MacClelland’s Coral Snake ( Sinomicrurus macclellandii macclellandii Reinhardt, 1844 )

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Scientific Name: 
Sinomicrurus macclellandii macclellandii (Reinhardt, 1844)
It is found in North East India from Darjeeling to Arunachal pradesh. Also in Bangladesh, Nepal, Vietnam, Laos and Thailand.
Characteristics for identification: 

Usually 50-80 cm long. Head black above with a wide white, yellow or cream coloured transverse stripe behind the eyes. Back of the body reddish brown with or without a black vertebral stripe or remains of incomplete thin black transverse bands on the flanks; below yellowish with black bars or quadrangular spots. Thirteen rows of scales across the back; scales along vertebral ridge not larger than bordering scales. Tail short with pointed tip. Scales on lower side of tail divided.



Single preocular 1, touches nasal; Post oculars 2; Temporals 1+1; Supra Labials 7 (3rd & 4th touching eye, 5th & 6th touching anterior temporal)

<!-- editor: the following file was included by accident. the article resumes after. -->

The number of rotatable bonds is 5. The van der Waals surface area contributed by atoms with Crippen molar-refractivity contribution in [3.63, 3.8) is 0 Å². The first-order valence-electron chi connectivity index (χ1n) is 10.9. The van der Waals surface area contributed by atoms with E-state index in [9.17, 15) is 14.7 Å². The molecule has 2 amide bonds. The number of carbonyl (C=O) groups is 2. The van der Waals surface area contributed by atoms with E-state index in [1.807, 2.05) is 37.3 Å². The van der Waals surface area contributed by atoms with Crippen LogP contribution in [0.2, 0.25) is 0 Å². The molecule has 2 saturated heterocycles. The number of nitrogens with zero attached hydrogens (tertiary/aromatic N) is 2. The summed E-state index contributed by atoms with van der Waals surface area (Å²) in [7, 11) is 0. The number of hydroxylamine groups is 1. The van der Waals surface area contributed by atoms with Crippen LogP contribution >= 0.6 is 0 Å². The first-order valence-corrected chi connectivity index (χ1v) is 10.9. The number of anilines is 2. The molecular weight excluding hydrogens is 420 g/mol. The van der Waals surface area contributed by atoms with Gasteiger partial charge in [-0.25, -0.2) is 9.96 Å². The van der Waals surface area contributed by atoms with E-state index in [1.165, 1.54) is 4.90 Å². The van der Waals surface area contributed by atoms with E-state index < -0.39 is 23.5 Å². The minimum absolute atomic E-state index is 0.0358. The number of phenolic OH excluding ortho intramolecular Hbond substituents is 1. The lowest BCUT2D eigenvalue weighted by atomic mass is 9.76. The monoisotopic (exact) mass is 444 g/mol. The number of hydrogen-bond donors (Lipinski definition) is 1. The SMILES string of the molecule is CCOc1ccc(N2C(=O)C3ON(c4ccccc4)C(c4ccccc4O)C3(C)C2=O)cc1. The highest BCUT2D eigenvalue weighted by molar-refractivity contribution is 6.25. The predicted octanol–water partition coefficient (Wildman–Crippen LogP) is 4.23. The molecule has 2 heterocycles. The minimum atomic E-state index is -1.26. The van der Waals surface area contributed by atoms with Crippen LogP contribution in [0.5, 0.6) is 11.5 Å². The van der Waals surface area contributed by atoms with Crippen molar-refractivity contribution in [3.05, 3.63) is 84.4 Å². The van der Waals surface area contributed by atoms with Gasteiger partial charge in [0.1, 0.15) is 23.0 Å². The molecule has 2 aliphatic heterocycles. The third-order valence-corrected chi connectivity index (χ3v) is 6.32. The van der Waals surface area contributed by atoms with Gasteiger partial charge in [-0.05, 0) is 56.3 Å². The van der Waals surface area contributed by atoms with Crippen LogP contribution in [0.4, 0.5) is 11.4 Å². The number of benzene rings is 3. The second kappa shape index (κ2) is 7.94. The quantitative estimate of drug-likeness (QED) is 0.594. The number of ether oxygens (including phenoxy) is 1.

13:13:13 rows, smooth
males:- 182-212 females:- 208-244
Sub Caudal: 
Anal divided Male:- 28-36 Females:- 25-33 paired, or some unpaired
Usually found in hilly, forested areas to an elevation upto about 1040m.
Natural History: 
Very little is known about this rare snake. It appears to be active at night, dawn and dusk, digs well in loose soils. If cornered, it responds by flattening its body and lifting and curling its tail.
It is reported to feed on earthworms, snakes and beetles.
Bite symptoms: 

The venom of this species has not been studied so far. The available information suggests that it causes severe neurotoxicb envenoming leading to respiratory paralysis. However, as several other coral snake venoms are known to also have myotoxic activities, both neurotoxic and myotoxic envenoming and their complications should be anticipated when treating a patient bitten by this snake.

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